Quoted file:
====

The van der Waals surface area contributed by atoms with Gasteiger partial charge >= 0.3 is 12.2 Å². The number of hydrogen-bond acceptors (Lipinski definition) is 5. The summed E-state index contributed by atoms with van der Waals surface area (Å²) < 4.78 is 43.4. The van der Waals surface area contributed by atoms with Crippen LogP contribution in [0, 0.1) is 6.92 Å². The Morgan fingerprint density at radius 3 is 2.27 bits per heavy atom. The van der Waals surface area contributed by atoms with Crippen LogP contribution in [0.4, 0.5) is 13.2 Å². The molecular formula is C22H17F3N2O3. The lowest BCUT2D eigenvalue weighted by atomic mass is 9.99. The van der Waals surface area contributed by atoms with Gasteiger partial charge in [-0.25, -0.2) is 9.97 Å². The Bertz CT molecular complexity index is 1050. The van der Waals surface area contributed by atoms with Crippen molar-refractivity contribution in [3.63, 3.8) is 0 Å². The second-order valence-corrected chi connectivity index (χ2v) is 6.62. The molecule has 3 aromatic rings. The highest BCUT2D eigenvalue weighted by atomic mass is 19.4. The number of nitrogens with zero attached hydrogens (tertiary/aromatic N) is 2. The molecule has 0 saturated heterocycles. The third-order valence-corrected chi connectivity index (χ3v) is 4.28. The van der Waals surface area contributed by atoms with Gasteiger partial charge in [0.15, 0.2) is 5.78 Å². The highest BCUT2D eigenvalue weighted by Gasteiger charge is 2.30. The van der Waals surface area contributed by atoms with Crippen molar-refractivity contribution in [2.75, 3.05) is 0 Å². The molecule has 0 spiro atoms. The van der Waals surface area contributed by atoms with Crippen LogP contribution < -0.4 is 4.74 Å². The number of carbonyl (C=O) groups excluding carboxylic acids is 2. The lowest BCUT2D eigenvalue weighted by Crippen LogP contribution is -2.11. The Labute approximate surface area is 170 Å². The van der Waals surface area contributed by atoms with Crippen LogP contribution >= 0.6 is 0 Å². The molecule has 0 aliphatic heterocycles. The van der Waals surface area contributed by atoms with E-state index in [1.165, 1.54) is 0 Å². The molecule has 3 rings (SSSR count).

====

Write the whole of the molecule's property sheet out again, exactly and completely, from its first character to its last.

The van der Waals surface area contributed by atoms with Gasteiger partial charge >= 0.3 is 12.2 Å². The number of hydrogen-bond acceptors (Lipinski definition) is 5. The summed E-state index contributed by atoms with van der Waals surface area (Å²) < 4.78 is 43.4. The van der Waals surface area contributed by atoms with Crippen LogP contribution in [0, 0.1) is 6.92 Å². The Morgan fingerprint density at radius 3 is 2.27 bits per heavy atom. The van der Waals surface area contributed by atoms with Crippen LogP contribution in [0.4, 0.5) is 13.2 Å². The molecular formula is C22H17F3N2O3. The lowest BCUT2D eigenvalue weighted by atomic mass is 9.99. The van der Waals surface area contributed by atoms with Gasteiger partial charge in [-0.25, -0.2) is 9.97 Å². The Bertz CT molecular complexity index is 1050. The van der Waals surface area contributed by atoms with Crippen molar-refractivity contribution in [3.63, 3.8) is 0 Å². The second-order valence-corrected chi connectivity index (χ2v) is 6.62. The molecule has 3 aromatic rings. The highest BCUT2D eigenvalue weighted by atomic mass is 19.4. The number of nitrogens with zero attached hydrogens (tertiary/aromatic N) is 2. The molecule has 0 saturated heterocycles. The third-order valence-corrected chi connectivity index (χ3v) is 4.28. The van der Waals surface area contributed by atoms with Gasteiger partial charge in [0.15, 0.2) is 5.78 Å². The highest BCUT2D eigenvalue weighted by Gasteiger charge is 2.30. The van der Waals surface area contributed by atoms with Crippen molar-refractivity contribution in [2.75, 3.05) is 0 Å². The molecule has 0 spiro atoms. The van der Waals surface area contributed by atoms with Crippen LogP contribution < -0.4 is 4.74 Å². The number of carbonyl (C=O) groups excluding carboxylic acids is 2. The lowest BCUT2D eigenvalue weighted by Crippen LogP contribution is -2.11. The Labute approximate surface area is 170 Å². The van der Waals surface area contributed by atoms with Crippen LogP contribution >= 0.6 is 0 Å². The molecule has 0 aliphatic heterocycles. The van der Waals surface area contributed by atoms with E-state index in [1.165, 1.54) is 0 Å². The molecule has 3 rings (SSSR count).